Posted By: Nicole Cousins

Wrongful conviction is an issue that's been getting a lot of national attention lately.

Some senators want to create a more foolproof policy on suspect identification by eyewitnesses.

Thursday, they heard from a man who knows all too well what it's like when the system doesn't work.

Kirk Bloodsworth was sentenced to death in 1985 for a murder he didn't commit in Maryland.

His conviction was based on eyewitness testimony.

He was exonerated in 1992 after DNA evidence proved him innocent...

“Think about this...a crime is committed you have witnesses and people say we saw x y and z,” Bloodsworth said. “I think that we should work on every individual case. And certainly I don't think every case can be as extreme as my case, but certainly at the end of the day we have to do the most favorable to the person on trial.”

Nebraska state senator Patty Pansing Brooks wants to prevent wrongful convictions by implementing a policy for law enforcement agencies to follow when eyewitnesses identify suspects.

“Eyewitness misidentification has played a role in 70 percent of convictions that have been overturned by DNA evidence since testing became available,” Brooks said.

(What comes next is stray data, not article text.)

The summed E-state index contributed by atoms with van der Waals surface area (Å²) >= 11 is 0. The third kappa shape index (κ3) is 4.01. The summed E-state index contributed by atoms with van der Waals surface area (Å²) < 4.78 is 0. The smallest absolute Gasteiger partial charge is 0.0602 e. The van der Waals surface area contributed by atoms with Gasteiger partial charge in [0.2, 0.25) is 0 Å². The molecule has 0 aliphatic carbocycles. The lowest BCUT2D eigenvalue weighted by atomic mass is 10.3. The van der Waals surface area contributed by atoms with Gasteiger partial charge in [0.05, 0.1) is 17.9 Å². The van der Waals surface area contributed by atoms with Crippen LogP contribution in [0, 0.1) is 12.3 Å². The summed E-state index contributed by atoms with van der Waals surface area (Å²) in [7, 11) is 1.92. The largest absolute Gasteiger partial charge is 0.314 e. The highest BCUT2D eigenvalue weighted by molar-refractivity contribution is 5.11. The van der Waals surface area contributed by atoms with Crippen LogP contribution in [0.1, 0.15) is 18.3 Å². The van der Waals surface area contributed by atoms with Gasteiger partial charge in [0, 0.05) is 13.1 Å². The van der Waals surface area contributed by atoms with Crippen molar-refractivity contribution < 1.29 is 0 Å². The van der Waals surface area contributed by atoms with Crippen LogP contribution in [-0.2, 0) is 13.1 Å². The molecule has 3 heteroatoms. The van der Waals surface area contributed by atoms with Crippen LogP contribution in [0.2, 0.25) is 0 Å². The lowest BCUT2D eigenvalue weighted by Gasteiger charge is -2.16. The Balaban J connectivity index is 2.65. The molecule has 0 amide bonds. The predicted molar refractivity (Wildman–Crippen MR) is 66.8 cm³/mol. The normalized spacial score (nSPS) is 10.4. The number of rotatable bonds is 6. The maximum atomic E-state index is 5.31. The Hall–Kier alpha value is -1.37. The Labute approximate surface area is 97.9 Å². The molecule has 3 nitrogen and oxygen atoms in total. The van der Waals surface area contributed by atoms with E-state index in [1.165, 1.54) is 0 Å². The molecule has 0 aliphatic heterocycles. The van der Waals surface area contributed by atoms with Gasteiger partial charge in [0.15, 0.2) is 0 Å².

Of the 337 wrongful convictions that have happened in the U.S., 235 of those were because eyewitnesses pointed out the wrong guy.

Legislative Bill 846 would provide more rigid guidelines for suspect identification.

While most officials agree there needs to be a policy...not everyone thinks it should be a law.

But for people like Kirk Bloodsworth, they just want to see change.

“This is the presumption of innocence,” he said. “We don't convict them before they have the trial so we should do it right. And not just in the state of Nebraska but across the country.”

Senator Pansing Brooks says 60 percent of law enforcement agencies in Nebraska already have a policy on eyewitness identification.